Should D'Day's hero medic, Waverly Woodson, receive the Medal of Honor? That was question Al Sharpton explored on his MSNBC show PoliticsNation. Woodson, dubbed the invasion's No. 1 hero by the black press, was nominated for the nation's highest honor, though he never received it. His widow, Joann Woodson, eloquently made the case to Sharpton about her husband's heroism. Linda's Hervieux's book FORGOTTEN: The Untold Story of D-Day's Black Heroes, At Home and At War, makes the case for Woodson to posthumously receive this important award. See the interview here.
The Miami Book Fair offered first-time authors a chance to meet some seriously famous people, among them Georgia Congressman John Lewis. Linda Hervieux was particularly happy to meet Lewis, who has a new graphic novel out about his history fighting for civil rights. "Thank you for writing your book," the civil rights legend told Linda.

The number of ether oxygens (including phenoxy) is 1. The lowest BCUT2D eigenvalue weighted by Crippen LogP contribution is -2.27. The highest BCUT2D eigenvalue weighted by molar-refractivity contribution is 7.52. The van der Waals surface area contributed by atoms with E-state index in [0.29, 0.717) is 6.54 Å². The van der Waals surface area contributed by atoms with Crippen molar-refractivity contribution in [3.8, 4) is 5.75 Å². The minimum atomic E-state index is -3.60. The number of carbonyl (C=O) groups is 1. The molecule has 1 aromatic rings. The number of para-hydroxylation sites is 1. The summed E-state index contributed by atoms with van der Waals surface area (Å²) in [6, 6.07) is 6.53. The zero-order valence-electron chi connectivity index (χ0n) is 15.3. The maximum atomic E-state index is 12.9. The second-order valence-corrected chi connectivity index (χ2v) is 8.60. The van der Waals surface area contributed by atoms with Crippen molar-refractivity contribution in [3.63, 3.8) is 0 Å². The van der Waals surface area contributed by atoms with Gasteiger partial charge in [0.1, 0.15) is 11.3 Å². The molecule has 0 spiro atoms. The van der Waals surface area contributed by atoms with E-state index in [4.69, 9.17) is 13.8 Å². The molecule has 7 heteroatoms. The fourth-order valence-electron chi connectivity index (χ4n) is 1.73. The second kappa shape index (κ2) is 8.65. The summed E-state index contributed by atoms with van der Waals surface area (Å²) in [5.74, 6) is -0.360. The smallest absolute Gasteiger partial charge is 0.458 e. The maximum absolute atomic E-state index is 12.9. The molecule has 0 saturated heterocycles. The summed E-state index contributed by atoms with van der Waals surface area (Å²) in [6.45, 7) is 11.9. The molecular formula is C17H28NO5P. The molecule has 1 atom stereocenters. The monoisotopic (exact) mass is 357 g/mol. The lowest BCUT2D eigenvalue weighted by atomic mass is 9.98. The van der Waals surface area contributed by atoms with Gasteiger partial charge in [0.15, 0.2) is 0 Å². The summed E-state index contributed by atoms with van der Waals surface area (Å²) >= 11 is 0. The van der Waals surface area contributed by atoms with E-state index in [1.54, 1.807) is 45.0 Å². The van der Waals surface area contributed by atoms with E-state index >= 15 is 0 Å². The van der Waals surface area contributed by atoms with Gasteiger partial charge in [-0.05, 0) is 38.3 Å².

Linda was so very happy to meet Tom Brokaw at the Miami International Book Fair. His review of FORGOTTEN-- "utterly compelling" is on the cover -- opened many doors for Linda, a first-time author. It was a packed house at Miami Dade College to hear his inspiring talk about surviving his 2013 bout with blood cancer. His new book "A Lucky Life Interrupted: A Memoir of Hope" is excellent.
Linda will be speaking Sunday at 12:30 as part of a three-person panel entitled "Black Heroes of the 20th Century." See all the details here.